NHL Draft To-Do List
With the 2023 NHL Entry Draft less than a month away, potential draftees should consider three important “To-Do” items. These tasks may vary depending on the round in which you’re selected, and they are worth addressing sooner rather than later. As of May 1st, 2023, 21 out of the 32 players selected in the first round of the 2022 draft have already signed their entry-level contracts. These contracts typically include signing bonuses, which involve cash payments to the players. If you anticipate being drafted in the first round, here are a few things to consider in preparation:
To-Do #1: Ensure You Have the Appropriate Banking Arrangements
If you’re Canadian and selected by a Canadian team, having an existing bank account (such as with RBC, TD, etc.) makes the process easier. You’ll simply need to set up a USD currency account with your bank since NHL teams pay their players in US dollars.
However, if you’re Canadian but chosen by a US team, you’ll need to open a bank account in the US, which is different from a Canadian account denominated in USD. Many Canadian financial institutions offer cross-border banking options to facilitate this process. For instance, RBC has specific options for Canadians banking with them in both Canada and the US.
In summary, ensure you have the appropriate bank accounts open to receive your signing bonus.
To-Do #2: Understand Your Earnings
If you sign a contract and receive a signing bonus, there are a few important factors to keep in mind:
The bonus will be paid in US dollars. For example, if your contract states a $95,000 signing bonus, considering the current exchange rate of 1.36, you would receive approximately $129,200 CAD.
Remember that the signing bonus is considered income and is subject to taxes. The tax rate varies across provinces, ranging from approximately 25% to 35%. Be mindful of the tax implications before making significant purchases.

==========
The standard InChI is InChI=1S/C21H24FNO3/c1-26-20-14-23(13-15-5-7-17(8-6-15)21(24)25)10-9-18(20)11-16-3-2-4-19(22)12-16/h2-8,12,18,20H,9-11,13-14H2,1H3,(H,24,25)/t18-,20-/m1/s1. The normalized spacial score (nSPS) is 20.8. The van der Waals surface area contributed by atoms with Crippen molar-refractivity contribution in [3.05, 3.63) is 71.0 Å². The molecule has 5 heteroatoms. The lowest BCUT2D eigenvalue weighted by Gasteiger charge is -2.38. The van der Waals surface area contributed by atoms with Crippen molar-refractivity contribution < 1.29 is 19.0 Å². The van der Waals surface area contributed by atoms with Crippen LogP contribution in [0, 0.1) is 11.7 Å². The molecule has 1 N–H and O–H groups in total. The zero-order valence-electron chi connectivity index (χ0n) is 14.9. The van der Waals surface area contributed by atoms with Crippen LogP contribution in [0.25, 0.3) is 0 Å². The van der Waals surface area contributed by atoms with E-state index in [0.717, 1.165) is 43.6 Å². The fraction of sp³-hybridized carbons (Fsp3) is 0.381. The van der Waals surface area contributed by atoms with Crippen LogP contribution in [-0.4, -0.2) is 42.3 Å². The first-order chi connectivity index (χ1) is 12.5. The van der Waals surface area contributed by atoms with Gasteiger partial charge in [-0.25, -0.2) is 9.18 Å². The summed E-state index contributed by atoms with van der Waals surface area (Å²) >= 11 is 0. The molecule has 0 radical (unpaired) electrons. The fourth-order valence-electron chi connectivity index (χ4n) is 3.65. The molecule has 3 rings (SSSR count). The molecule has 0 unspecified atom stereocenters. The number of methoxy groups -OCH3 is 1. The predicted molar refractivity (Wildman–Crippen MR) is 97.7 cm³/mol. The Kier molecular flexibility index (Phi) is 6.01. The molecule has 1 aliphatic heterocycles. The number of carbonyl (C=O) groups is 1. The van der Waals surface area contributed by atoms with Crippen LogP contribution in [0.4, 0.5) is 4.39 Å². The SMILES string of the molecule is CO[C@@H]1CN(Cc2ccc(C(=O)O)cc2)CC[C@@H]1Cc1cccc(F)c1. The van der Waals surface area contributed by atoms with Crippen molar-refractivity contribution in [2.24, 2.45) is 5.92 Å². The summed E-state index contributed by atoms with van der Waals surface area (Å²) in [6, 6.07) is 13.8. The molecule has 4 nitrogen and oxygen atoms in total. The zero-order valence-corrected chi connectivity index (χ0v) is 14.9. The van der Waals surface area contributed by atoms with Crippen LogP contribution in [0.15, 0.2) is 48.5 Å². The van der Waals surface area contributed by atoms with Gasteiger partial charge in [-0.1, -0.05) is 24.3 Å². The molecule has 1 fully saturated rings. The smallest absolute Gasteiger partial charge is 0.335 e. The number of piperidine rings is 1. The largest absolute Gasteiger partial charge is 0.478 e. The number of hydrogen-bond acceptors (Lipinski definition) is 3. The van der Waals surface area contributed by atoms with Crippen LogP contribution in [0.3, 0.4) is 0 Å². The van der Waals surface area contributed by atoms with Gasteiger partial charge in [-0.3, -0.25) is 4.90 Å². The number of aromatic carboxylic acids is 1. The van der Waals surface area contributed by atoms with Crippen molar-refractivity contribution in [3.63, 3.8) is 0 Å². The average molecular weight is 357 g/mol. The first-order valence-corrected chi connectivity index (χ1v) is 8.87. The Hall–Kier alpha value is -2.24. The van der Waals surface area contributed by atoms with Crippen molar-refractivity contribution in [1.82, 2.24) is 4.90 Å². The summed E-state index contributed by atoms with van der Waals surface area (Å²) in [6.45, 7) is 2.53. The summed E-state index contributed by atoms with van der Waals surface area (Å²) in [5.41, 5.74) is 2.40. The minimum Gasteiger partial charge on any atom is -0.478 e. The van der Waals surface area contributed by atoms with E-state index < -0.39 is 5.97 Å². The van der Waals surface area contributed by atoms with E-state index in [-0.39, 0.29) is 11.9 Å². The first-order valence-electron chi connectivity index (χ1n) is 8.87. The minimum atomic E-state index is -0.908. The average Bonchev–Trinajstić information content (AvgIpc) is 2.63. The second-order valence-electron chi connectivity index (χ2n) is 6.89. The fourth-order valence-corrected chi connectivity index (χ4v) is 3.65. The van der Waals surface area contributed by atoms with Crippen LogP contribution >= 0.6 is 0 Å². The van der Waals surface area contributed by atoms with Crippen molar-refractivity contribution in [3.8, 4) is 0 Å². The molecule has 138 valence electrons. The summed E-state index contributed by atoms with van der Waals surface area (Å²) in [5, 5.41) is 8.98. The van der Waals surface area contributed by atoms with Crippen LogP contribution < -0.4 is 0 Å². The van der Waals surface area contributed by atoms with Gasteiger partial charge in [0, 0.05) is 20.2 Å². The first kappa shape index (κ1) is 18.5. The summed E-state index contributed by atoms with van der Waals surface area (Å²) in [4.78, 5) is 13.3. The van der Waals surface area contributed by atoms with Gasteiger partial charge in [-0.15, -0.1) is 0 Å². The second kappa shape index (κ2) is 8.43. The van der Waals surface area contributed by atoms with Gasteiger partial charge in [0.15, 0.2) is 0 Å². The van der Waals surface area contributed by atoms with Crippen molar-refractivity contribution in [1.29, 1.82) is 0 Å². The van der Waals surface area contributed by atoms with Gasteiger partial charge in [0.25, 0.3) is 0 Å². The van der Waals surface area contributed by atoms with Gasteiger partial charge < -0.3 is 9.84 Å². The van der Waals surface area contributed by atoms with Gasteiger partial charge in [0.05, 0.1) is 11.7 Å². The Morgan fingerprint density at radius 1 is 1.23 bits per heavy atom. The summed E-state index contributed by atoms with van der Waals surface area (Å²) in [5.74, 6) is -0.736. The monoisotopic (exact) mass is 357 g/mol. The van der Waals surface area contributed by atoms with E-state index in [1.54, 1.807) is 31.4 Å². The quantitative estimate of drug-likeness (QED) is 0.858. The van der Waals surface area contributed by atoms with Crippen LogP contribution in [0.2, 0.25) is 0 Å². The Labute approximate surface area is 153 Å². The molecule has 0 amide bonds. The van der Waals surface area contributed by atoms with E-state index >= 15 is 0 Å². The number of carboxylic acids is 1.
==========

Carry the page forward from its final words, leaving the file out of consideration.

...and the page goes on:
Taxes will be withheld from your paycheck upfront. The government prefers receiving tax payments immediately rather than waiting until the end of the year, assuming everyone will comply. As a result, a portion of your paycheck will be withheld upfront. However, the amount withheld is unlikely to precisely match your annual tax obligation. Your accountant will determine the accurate amount during tax time. For example, they may withhold 30% initially, but when you file your taxes, it could be determined that only 25% should have been withheld, resulting in a refund. Conversely, the opposite could also occur, so stay aware. You can find more details on withholding taxes here for further clarification.
Your bonus will likely be paid out in two installments throughout the year, although this may vary among teams. This aspect is crucial to consider for budgeting purposes since you won’t receive the full amount upfront.
To-Do #3: Consider the Importance of Saving
While it’s essential to enjoy life and celebrate signing your first contract, it’s equally important to understand the value of saving early in your career. Countless stories serve as cautionary tales, where athletes regret not making better financial decisions during their younger years, assuming the money would keep flowing indefinitely. Don’t become a headline of an athlete with nothing to show for their career once it’s over. I recommend reading my article titled “How Much Should an NHLer Save” to gain a deeper understanding. Please consider the idea of investing 20% of your earnings early and consistently; it’s a decision you won’t regret.
There you have it, an NHL Draft to-do list for potential draftees leading up to the upcoming entry draft.